Posts tagged ‘FTX’

The slogan: “We work hard but we party hard too!”

June 13, 2010 at 8:43 am 2 comments

What are your views about the FTX Sana?

Sana Saleem, activist, writer, medical student and blogger has now decided to be Director, Producer, Star, Script Writer and Distributor all-in-one. Here she shares very briefly her experience of attending the first Feminist Tech Exchange in Islamabad.

June 13, 2010 at 12:13 am 1 comment

Jan talks about the Digital Story Telling workshops

Jan Moolman, one of the facilitators of the Feminist Tech Exchange, and a key member of the APC Women’s Program, talks about the Digital Story Telling workshops and what they entail.

June 13, 2010 at 12:01 am Leave a comment

So Jenny tell us about the APC Women’s Program

Jennifer Radloff, who is a part of the Association of Progressive Communications (APC) Women’s Program, talks about the APC Women’s Program and the capacity building work that she and others at APC are a part of.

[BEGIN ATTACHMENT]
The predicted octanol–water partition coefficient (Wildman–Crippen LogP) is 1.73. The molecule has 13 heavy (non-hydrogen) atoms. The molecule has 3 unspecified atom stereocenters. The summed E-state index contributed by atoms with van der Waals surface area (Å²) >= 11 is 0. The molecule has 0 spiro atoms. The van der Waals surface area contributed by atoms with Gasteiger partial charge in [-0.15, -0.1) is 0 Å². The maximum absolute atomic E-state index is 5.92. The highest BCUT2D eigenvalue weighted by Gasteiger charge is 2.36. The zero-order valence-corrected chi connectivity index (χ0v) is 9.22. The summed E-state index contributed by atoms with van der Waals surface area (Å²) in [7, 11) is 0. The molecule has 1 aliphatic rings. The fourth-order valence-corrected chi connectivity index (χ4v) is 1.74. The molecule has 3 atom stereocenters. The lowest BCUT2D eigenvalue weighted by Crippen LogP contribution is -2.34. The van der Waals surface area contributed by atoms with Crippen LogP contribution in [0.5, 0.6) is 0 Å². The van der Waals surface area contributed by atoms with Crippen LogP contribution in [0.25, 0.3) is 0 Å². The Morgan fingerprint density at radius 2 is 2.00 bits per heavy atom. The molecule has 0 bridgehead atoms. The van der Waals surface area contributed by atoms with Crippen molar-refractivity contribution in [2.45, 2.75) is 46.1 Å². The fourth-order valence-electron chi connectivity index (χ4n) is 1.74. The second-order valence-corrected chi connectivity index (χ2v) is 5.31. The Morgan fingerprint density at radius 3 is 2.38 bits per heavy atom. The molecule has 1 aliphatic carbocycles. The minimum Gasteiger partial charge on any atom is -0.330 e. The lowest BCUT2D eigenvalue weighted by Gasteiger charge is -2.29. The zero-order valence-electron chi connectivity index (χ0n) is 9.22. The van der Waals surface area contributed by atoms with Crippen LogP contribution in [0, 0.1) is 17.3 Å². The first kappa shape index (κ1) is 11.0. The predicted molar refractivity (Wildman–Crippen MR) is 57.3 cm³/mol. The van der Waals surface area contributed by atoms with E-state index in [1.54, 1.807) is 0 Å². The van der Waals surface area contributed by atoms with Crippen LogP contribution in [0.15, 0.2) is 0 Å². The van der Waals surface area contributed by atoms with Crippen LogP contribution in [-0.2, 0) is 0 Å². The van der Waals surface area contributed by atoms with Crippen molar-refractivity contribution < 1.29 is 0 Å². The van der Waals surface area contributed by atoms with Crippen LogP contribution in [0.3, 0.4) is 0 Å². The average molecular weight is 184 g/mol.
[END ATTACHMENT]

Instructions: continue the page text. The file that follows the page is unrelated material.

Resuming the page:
June 12, 2010 at 11:56 pm 2 comments

Valentina tells us about the Story Circles

Valentina Pellizzer talks about the story circles and about the colours of Pakistan that she found so amazing.

June 12, 2010 at 11:52 pm Leave a comment

What are the Feminist Practices of Technology Cheekay?

Cheekay Cinco from the Association of Progressive Communications Women’s Programme talks about the Feminist Practices of Technology and her experience in facilitating the Feminist Tech Exclange in Islamabad.

June 12, 2010 at 11:46 pm Leave a comment

Creating our first Digital Stories as part of the FTX

I know it is not a very difficult task to create a digital story (especially with the kind of easy-to-use software that is available today) but the process of creating a story that is personal to you can be extremely stressful and can take a lot out of you. Remember also that for many of the women who took part in the FTX, this was a first.

Here is what the process involved:

The story circle took the most out of the majority of the participants as they reached into the deepest recesses of their soul to pull out a personal story. This element of the workshop took the longest time as well.